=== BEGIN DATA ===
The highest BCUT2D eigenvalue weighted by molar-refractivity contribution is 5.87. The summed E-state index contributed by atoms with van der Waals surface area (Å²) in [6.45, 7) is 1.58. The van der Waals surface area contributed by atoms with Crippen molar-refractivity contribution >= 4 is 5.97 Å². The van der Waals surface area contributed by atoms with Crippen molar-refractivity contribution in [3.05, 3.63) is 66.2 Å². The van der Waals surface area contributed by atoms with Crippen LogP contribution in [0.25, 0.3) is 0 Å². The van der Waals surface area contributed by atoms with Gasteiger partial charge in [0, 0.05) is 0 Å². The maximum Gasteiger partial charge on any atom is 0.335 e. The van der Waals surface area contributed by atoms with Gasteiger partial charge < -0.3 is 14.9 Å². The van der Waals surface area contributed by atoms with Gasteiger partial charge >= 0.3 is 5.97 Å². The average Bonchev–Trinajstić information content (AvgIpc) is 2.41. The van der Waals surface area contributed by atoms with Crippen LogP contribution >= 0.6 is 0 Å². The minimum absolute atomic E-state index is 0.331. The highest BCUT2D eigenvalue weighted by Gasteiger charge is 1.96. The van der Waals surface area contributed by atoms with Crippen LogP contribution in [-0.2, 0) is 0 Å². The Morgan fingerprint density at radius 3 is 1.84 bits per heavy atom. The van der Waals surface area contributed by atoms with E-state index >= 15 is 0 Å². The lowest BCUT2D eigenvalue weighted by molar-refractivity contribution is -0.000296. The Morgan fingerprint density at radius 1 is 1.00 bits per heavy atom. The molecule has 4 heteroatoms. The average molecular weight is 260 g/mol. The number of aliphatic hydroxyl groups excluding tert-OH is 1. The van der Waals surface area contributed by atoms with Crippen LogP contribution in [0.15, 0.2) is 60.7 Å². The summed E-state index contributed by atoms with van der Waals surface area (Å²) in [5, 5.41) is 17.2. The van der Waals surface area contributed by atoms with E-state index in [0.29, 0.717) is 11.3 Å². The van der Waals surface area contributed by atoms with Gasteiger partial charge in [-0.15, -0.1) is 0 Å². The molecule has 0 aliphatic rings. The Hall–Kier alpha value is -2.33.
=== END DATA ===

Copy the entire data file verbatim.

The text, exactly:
The highest BCUT2D eigenvalue weighted by molar-refractivity contribution is 5.87. The summed E-state index contributed by atoms with van der Waals surface area (Å²) in [6.45, 7) is 1.58. The van der Waals surface area contributed by atoms with Crippen molar-refractivity contribution >= 4 is 5.97 Å². The van der Waals surface area contributed by atoms with Crippen molar-refractivity contribution in [3.05, 3.63) is 66.2 Å². The van der Waals surface area contributed by atoms with Crippen LogP contribution in [0.25, 0.3) is 0 Å². The van der Waals surface area contributed by atoms with Gasteiger partial charge in [0, 0.05) is 0 Å². The maximum Gasteiger partial charge on any atom is 0.335 e. The van der Waals surface area contributed by atoms with Gasteiger partial charge < -0.3 is 14.9 Å². The van der Waals surface area contributed by atoms with Gasteiger partial charge >= 0.3 is 5.97 Å². The average Bonchev–Trinajstić information content (AvgIpc) is 2.41. The van der Waals surface area contributed by atoms with Crippen LogP contribution >= 0.6 is 0 Å². The minimum absolute atomic E-state index is 0.331. The highest BCUT2D eigenvalue weighted by Gasteiger charge is 1.96. The van der Waals surface area contributed by atoms with Crippen LogP contribution in [-0.2, 0) is 0 Å². The Morgan fingerprint density at radius 3 is 1.84 bits per heavy atom. The van der Waals surface area contributed by atoms with E-state index >= 15 is 0 Å². The lowest BCUT2D eigenvalue weighted by molar-refractivity contribution is -0.000296. The Morgan fingerprint density at radius 1 is 1.00 bits per heavy atom. The molecule has 4 heteroatoms. The average molecular weight is 260 g/mol. The number of aliphatic hydroxyl groups excluding tert-OH is 1. The van der Waals surface area contributed by atoms with Crippen LogP contribution in [0.15, 0.2) is 60.7 Å². The summed E-state index contributed by atoms with van der Waals surface area (Å²) in [5, 5.41) is 17.2. The van der Waals surface area contributed by atoms with E-state index in [0.29, 0.717) is 11.3 Å². The van der Waals surface area contributed by atoms with Gasteiger partial charge in [-0.15, -0.1) is 0 Å². The molecule has 0 aliphatic rings. The Hall–Kier alpha value is -2.33.